A 2017 Angus Reid survey found almost a quarter of Liberal and NDP voters would “not consider” voting for a Sikh party leader who wears a turban. And, indeed, the Green party recently accepted NDP defectors in New Brunswick, with the fact “some people thought that (Singh) was Muslim” lurking in the background of the exodus.

While politicians and pundits now attempt to instrumentalize Trudeau’s racist spectacle as fodder for a partisan circus, we have long known systemic racism underlies the whole political tent.

Amar Wala is a film director, writer and producer. Azeezah Kanji is a legal academic and journalist. Desmond Cole is a journalist, author and activist.

Hello:
The thrust of the article is right on! It has seemed to me that the furor over the "blackface and brownface " fiasco is justified in that it is based on racist attitudes .What makes me somewhat cynical , however, is the deep-seated conviction I have that this uproar is not because it is condemning racism but is merely a crass attempt to smear rather than to criticize in order to effect a change in societal attitudes. Just the usual dirty politics and , in the process, once again selling out and demeaning the plight of our brothers and sisters .
The election should be about the issues affecting our ("our" meaning all peoples residing in this country) land and futures. Politics was, perhaps. the province of people who wanted to serve, not control, improve, not corrupt and to lead the people, not use and degrade as cash cows to feed their greed and hunger for power. Who can we trust?Are their any selfless people with the ability and courage to truly lead us to a better place and thereby save the planet as well as society for our children's children?We prided ourselves as Canadians that we were better than the rest of the bigoted, narrow world in our treatment of others, Slowly we heard of Canadian mining companies, Canadian oil companies, Canadian manufacturers and a host of other enterprises of Canadian stamp who raped and pillaged the world and got away with it by buying tinpot politicians in those countries. We lost our innocence and our pride. Now our own "leaders" are treating us as those poor people abroad were treated . RESIST AND REBEL! Vote the bastards out! I don't know who to put in their place but DO NOT put a demagogue in their place! Better we have no leaders than more of what we've been getting.

From its earliest history of European colonization - with rare exceptions, the invaders have practiced classic discrimination against the indigenous populations of North, Central and South America. The Catholic Church sanctioned the European takeover, declaring the continent as essentially uninhabited, ignoring the indigenous as savage, scarcely human inhabitants - at least until they could be converted to Christianity and brought under the control of "civilization" .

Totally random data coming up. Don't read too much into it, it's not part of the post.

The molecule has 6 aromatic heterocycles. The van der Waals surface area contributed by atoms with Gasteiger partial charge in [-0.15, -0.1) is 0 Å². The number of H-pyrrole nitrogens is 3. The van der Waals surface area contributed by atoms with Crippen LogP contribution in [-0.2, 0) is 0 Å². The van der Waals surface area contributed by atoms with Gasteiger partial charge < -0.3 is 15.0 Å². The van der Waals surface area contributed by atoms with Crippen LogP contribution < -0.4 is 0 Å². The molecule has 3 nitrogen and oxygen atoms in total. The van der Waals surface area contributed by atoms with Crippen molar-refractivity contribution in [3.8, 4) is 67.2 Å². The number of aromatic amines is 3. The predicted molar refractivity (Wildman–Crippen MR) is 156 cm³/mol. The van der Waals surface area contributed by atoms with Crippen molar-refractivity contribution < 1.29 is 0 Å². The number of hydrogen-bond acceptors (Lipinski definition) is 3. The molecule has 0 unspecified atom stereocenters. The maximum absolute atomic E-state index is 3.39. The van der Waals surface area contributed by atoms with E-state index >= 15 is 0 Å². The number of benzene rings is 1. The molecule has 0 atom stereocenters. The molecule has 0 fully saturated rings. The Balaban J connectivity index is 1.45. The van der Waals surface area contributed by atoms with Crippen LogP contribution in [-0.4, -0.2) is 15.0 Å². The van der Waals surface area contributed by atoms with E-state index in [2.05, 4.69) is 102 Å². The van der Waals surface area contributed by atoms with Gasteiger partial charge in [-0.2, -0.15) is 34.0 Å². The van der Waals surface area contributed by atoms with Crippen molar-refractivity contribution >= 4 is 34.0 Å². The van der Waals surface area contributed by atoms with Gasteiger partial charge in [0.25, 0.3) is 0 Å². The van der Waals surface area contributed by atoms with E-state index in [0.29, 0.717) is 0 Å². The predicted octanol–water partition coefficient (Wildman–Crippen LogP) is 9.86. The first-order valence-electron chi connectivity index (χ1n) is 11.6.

What followed in rapid succession was the holocaust/genocide of the terra incognita inhabitants as European epidemic disease swept through the continent. Estimates of the population losses vary but altogether they came close to extermination.

In Canada, we are now well aware of the various measures settlers and governments have taken over the centuries to eliminate, assimilate, and ignore the remnants of Canada's First Nations. Until the early 1960's Canadian law did not recognize the Indigenous inhabitants as "persons". Exactly the status the "Famous Five" Canadian women sued the government to have reversed so that the females of Canada could enjoy full participation and legal status as human individuals. It is hard to imagine that such a short time ago Canadian women were not "persons" but something other. Canada's Indigenous had to wait until the 1960's to have this egregious legal fiction overturned - but even today, many European Canadians act as though First Nations people do not deserve the designation and are not "real" Canadians.

Laughably, there is no universal definition of what makes an individual a Canadian since even the ceremony of citizenship for our assorted immigrants, refugees, and people of colour from around the world is not proof against the insults of "go back to where you came from" , "Where are you REALLY from?'

The truth is that all of us "come from away", whites and nonwhites alike. Humanity is migratory. If we know nothing else about human history we should know at least that. And the other truth we need to acknowledge is that we are all mongrels. Genetics can prove that. There is no such thing as a "pur laine" genetic strain.

And finally, the anomaly of whiteness - which seems to those who possess it, the only true proof of acceptable, born to rule humanity - is composed of recessive genes that will eventually die out. It is this distinction that throws panic among the "white face race".

So, it could be interpreted that the tempest over whites imitating brown and black faces as an attempt to join the majority? or, an attempt to understand what it is to be non-white? Nah, don't buy that. The real and repulsive motivation for donning "coloured skin" is to reduce it to caricature, to erase the subconcious threat colour poses to white.

All of the America's contain multitudes. All of the inhabitants have come from away. The only distinction among us is how long ago we immigrated!